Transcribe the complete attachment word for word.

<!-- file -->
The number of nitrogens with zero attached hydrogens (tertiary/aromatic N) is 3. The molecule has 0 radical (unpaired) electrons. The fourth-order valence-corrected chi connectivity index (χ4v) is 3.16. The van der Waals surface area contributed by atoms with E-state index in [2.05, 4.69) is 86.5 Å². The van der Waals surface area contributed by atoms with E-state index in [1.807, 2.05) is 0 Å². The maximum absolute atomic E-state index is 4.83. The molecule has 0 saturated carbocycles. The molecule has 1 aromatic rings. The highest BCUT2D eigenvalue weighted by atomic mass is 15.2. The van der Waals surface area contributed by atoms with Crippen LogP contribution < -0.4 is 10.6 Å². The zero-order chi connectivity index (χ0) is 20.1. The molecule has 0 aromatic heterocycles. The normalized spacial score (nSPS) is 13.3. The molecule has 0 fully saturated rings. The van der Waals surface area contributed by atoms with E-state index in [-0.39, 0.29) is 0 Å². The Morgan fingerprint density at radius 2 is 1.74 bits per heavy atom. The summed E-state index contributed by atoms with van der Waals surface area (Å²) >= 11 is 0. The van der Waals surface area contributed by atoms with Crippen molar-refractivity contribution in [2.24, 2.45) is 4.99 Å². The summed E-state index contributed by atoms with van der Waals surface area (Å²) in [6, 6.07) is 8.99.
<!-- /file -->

The number of nitrogens with zero attached hydrogens (tertiary/aromatic N) is 3. The molecule has 0 radical (unpaired) electrons. The fourth-order valence-corrected chi connectivity index (χ4v) is 3.16. The van der Waals surface area contributed by atoms with E-state index in [2.05, 4.69) is 86.5 Å². The van der Waals surface area contributed by atoms with E-state index in [1.807, 2.05) is 0 Å². The maximum absolute atomic E-state index is 4.83. The molecule has 0 saturated carbocycles. The molecule has 1 aromatic rings. The highest BCUT2D eigenvalue weighted by atomic mass is 15.2. The van der Waals surface area contributed by atoms with Crippen LogP contribution < -0.4 is 10.6 Å². The zero-order chi connectivity index (χ0) is 20.1. The molecule has 0 aromatic heterocycles. The normalized spacial score (nSPS) is 13.3. The molecule has 0 fully saturated rings. The van der Waals surface area contributed by atoms with E-state index in [-0.39, 0.29) is 0 Å². The Morgan fingerprint density at radius 2 is 1.74 bits per heavy atom. The summed E-state index contributed by atoms with van der Waals surface area (Å²) >= 11 is 0. The van der Waals surface area contributed by atoms with Crippen molar-refractivity contribution in [2.24, 2.45) is 4.99 Å². The summed E-state index contributed by atoms with van der Waals surface area (Å²) in [6, 6.07) is 8.99.